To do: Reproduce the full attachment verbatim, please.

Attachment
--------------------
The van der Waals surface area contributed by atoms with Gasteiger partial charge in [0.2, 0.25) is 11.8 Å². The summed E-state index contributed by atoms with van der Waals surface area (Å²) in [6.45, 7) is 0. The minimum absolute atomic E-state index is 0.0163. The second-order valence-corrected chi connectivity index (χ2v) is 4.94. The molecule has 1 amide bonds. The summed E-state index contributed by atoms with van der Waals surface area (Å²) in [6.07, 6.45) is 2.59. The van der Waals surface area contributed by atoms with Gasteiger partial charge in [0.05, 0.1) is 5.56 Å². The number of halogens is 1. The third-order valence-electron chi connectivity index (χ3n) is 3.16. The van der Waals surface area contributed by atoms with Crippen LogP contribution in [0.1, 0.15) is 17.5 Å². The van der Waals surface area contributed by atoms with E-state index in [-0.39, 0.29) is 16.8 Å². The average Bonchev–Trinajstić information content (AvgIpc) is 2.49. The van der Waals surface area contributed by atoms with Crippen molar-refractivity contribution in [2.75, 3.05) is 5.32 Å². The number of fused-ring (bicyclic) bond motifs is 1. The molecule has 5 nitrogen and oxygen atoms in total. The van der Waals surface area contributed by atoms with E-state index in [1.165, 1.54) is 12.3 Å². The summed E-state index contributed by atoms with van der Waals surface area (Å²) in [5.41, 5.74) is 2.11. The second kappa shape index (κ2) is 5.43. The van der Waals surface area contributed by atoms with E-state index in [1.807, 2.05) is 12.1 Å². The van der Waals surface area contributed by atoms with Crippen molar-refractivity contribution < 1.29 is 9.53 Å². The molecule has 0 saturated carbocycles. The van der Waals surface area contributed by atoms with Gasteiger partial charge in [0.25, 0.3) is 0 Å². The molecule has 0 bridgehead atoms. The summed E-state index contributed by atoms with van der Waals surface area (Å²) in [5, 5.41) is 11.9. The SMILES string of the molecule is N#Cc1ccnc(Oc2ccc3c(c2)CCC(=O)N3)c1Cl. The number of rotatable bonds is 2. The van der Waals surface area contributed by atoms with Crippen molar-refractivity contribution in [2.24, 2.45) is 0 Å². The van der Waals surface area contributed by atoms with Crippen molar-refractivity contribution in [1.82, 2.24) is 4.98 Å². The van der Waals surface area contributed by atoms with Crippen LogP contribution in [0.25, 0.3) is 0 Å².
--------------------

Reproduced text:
The van der Waals surface area contributed by atoms with Gasteiger partial charge in [0.2, 0.25) is 11.8 Å². The summed E-state index contributed by atoms with van der Waals surface area (Å²) in [6.45, 7) is 0. The minimum absolute atomic E-state index is 0.0163. The second-order valence-corrected chi connectivity index (χ2v) is 4.94. The molecule has 1 amide bonds. The summed E-state index contributed by atoms with van der Waals surface area (Å²) in [6.07, 6.45) is 2.59. The van der Waals surface area contributed by atoms with Gasteiger partial charge in [0.05, 0.1) is 5.56 Å². The number of halogens is 1. The third-order valence-electron chi connectivity index (χ3n) is 3.16. The van der Waals surface area contributed by atoms with Crippen LogP contribution in [0.1, 0.15) is 17.5 Å². The van der Waals surface area contributed by atoms with E-state index in [-0.39, 0.29) is 16.8 Å². The average Bonchev–Trinajstić information content (AvgIpc) is 2.49. The van der Waals surface area contributed by atoms with Crippen molar-refractivity contribution in [2.75, 3.05) is 5.32 Å². The number of fused-ring (bicyclic) bond motifs is 1. The molecule has 5 nitrogen and oxygen atoms in total. The van der Waals surface area contributed by atoms with E-state index in [1.165, 1.54) is 12.3 Å². The summed E-state index contributed by atoms with van der Waals surface area (Å²) in [5.41, 5.74) is 2.11. The second kappa shape index (κ2) is 5.43. The van der Waals surface area contributed by atoms with E-state index in [1.807, 2.05) is 12.1 Å². The van der Waals surface area contributed by atoms with Crippen molar-refractivity contribution < 1.29 is 9.53 Å². The molecule has 0 saturated carbocycles. The van der Waals surface area contributed by atoms with Gasteiger partial charge in [0.25, 0.3) is 0 Å². The molecule has 0 bridgehead atoms. The summed E-state index contributed by atoms with van der Waals surface area (Å²) in [5, 5.41) is 11.9. The SMILES string of the molecule is N#Cc1ccnc(Oc2ccc3c(c2)CCC(=O)N3)c1Cl. The number of rotatable bonds is 2. The van der Waals surface area contributed by atoms with Crippen molar-refractivity contribution in [2.24, 2.45) is 0 Å². The van der Waals surface area contributed by atoms with Crippen molar-refractivity contribution in [1.82, 2.24) is 4.98 Å². The van der Waals surface area contributed by atoms with Crippen LogP contribution in [0.25, 0.3) is 0 Å².